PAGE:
Today, the Indian automobile industry is one of the most important drivers of economic growth in the country and one of its biggest employment generators, contributing 8% of the country’s total export and accounting for 6% of GDP and around 35% of the manufacturing GDP. In addition, it currently provides employment to more than 19 million people directly and indirectly. Therefore, the Indian automobile industry is expected to be the world’s third-largest market by 2026 in terms of volume.
This is a giant leap from where the sector was 75 years ago, when Hindustan Motors and Premier Automobiles Limited were the only two companies in India to manufacture indigenous passenger cars, along with a few other players like Telco (now Tata Motors), Ashok Leyland and Mahindra & Mahindra (M&M), who also made forays into commercial vehicle manufacturing.
The entry of Suzuki (then Maruti Udyog Limited) in the 1980s heralded modernization in the Indian auto industry, which was further accelerated with the opening of India’s economy in the 1990s. Several foreign brands such as Ford, General Motors, Toyota and Hyundai entered the market to manufacture and sell cars here. Our own Indian brand, Indica, was also launched by Tata Motors in 1998.
The country was already home to established two- and three-wheeler manufacturers like Bajaj, TVS and commercial vehicle manufacturers like Telco and Ashok Leyland. This proliferation came at a time when the purchasing power of consumers had increased exponentially. When India crossed the per capita income of US$ 2000, there was a noticeable change in the demand curve and cars that were once considered aspirational purchases, started becoming affordable for most Indians.
The Indian auto industry is today internationally recognized and respected, and all types of automobiles, components and technologies are exported to almost every part of the world. A further manifestation of our growing maturity is that many Indian brands like Tata, Mahindra, Bajaj, Hero, TVS and Royal Enfield have set up manufacturing operations overseas. Auto component makers have also followed suit and now have global manufacturing footprints too.
Over the last 5 years the industry has also witnessed many changes not only in automotive products but also in concepts of mobility. The emphasis is now on green technology, hence, the move towards electric vehicles & hybrid vehicles that are safe, efficient, reliable and environmentally sustainable. In addition to environmental concerns, cleaner emissions are also a part of safety requirements. To this end, the Bharat New Vehicle Safety Assessment Programme (BNVSAP) has laid strict guidelines in keeping with the international standards.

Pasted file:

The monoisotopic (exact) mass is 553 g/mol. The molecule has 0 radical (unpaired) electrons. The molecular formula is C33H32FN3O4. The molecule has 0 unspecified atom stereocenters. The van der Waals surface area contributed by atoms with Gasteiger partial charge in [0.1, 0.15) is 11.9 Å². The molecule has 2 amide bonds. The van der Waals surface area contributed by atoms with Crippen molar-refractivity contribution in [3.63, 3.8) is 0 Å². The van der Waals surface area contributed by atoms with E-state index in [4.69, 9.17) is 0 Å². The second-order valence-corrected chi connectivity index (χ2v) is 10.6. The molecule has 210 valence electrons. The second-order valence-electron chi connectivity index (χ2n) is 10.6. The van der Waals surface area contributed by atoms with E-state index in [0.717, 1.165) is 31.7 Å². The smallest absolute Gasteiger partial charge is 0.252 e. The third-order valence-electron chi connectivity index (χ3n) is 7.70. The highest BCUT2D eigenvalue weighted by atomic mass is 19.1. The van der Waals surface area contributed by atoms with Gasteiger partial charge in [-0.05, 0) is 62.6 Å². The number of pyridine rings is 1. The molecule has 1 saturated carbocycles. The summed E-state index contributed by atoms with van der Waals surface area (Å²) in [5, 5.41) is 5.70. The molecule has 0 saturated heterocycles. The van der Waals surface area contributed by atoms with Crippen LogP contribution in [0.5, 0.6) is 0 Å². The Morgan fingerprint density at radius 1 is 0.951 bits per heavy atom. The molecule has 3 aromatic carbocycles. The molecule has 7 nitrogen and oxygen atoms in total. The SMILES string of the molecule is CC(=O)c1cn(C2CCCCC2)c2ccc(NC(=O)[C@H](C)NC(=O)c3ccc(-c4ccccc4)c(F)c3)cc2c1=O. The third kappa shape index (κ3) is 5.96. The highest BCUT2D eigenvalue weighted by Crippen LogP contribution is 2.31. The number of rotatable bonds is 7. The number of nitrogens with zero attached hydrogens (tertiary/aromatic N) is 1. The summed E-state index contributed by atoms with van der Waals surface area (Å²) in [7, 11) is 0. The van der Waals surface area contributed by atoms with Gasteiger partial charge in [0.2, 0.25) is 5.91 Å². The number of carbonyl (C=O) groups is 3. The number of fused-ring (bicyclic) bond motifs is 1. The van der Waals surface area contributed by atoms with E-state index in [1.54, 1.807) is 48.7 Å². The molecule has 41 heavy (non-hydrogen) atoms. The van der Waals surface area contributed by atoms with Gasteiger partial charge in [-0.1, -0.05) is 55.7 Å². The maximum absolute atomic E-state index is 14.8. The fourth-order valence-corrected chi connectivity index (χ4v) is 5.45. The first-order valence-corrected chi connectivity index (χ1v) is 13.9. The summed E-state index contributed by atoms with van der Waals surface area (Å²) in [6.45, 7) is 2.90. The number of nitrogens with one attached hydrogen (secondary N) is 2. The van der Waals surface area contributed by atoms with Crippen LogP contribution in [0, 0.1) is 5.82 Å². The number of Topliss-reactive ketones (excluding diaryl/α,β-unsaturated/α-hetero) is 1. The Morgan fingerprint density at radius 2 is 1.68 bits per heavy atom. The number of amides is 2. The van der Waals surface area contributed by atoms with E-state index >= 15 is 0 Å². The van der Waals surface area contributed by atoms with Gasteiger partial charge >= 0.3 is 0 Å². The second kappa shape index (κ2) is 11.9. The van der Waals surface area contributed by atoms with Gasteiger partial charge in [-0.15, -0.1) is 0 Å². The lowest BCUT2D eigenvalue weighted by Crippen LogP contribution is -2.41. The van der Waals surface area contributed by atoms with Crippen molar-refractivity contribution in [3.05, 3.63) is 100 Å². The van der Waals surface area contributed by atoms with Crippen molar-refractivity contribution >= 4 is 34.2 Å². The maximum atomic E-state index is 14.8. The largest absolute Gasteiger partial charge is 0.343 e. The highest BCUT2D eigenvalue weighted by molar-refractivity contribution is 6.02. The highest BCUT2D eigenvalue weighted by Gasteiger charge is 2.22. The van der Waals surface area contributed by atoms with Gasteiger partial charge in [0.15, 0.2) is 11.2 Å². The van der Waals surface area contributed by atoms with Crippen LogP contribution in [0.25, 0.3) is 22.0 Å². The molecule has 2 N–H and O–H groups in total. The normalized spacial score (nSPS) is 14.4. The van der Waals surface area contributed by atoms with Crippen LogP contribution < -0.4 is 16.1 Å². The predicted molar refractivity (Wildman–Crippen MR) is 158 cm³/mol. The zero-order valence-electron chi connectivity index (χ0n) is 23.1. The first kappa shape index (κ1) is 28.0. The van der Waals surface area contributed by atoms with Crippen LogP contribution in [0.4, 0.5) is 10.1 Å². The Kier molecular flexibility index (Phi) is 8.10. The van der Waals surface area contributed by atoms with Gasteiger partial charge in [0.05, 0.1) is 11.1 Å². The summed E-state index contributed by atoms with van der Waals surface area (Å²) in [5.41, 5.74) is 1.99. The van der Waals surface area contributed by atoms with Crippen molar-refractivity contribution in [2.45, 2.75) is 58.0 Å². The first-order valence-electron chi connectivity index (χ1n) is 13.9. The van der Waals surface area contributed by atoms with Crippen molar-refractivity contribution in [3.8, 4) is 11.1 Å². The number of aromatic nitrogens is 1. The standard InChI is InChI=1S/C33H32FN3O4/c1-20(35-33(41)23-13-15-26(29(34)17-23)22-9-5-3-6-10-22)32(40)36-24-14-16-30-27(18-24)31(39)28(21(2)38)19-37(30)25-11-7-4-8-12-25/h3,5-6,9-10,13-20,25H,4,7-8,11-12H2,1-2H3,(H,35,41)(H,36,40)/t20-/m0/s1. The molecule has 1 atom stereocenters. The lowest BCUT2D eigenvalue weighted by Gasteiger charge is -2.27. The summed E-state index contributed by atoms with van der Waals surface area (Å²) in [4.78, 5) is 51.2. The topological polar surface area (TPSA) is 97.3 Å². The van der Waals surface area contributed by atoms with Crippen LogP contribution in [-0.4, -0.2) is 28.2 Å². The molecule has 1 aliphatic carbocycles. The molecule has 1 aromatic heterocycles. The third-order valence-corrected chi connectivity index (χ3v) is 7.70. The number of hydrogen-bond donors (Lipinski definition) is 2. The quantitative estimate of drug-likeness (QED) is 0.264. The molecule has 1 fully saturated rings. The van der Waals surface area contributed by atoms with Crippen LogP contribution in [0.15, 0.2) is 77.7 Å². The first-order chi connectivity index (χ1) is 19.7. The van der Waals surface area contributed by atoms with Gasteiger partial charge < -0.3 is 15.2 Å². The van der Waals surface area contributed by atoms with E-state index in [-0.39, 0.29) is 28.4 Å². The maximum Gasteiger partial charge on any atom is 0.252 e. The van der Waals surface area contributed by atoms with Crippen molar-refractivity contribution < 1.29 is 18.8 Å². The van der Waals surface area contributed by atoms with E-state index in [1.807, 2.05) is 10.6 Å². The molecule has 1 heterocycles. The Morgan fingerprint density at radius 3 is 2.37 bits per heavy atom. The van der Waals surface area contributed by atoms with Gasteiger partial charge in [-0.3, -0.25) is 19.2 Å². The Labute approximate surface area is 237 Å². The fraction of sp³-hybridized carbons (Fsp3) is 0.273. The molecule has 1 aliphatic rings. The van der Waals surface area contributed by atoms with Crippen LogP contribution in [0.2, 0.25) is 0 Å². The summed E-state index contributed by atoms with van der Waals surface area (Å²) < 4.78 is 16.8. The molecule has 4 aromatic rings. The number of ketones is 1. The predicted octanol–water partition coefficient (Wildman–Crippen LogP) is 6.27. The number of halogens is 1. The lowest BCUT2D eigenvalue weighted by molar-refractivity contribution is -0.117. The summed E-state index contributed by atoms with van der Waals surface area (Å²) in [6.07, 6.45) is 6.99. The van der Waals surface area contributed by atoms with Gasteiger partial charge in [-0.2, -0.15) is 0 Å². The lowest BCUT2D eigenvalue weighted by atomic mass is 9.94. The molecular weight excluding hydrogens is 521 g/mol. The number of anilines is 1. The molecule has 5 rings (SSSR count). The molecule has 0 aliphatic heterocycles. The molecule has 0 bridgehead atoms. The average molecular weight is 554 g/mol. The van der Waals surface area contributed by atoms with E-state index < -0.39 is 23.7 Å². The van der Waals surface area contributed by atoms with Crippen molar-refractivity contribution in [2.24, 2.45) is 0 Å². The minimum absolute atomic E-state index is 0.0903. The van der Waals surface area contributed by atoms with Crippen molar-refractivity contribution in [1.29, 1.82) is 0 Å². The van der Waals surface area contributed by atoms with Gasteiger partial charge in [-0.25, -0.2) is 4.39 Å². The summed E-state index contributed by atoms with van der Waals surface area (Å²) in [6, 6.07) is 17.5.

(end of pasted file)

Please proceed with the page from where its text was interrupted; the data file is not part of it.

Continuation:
As India celebrates the 75th anniversary of its birth as a nation, we celebrate the phenomenal success of the Indian automobile industry. However, much of this success is because of the Government of India’s growth-enhancing policies and schemes, for example, production-linked incentives, the push towards self-reliance, as well as increased infrastructure spending, among others. All these have given the industry an impetus that augurs well for future growth and development.
As the Indian automobile industry moves into the post-pandemic era, the major focus for the next 25 years would be on future technologies like BEV, hydrogen, hybrids, flex fuel, ethanol and biomethane; however, these would require some enablers and constant support from the Government to develop and promote the usage of alternate fuels and to boost the changing infrastructural growth for faster penetration of EVs.
Over the next few years, the focus of the Indian automobile industry will be on R&D, the bedrock of any successful industry, so that manufacturing processes and procedures will be at par with the European and US standards. The Indian automobile industry is expected to be almost 100% self-reliant by 2047, as it moves towards a greener and more sustainable future. The vision of being among top 2 in every segment of automobiles is more than achievable now.
This article was contributed by Anjali Singh, Vice Chairperson, CII Haryana & Executive Chairperson, ANAND Group and was first published in CII Northern Insights, September 2022 issue.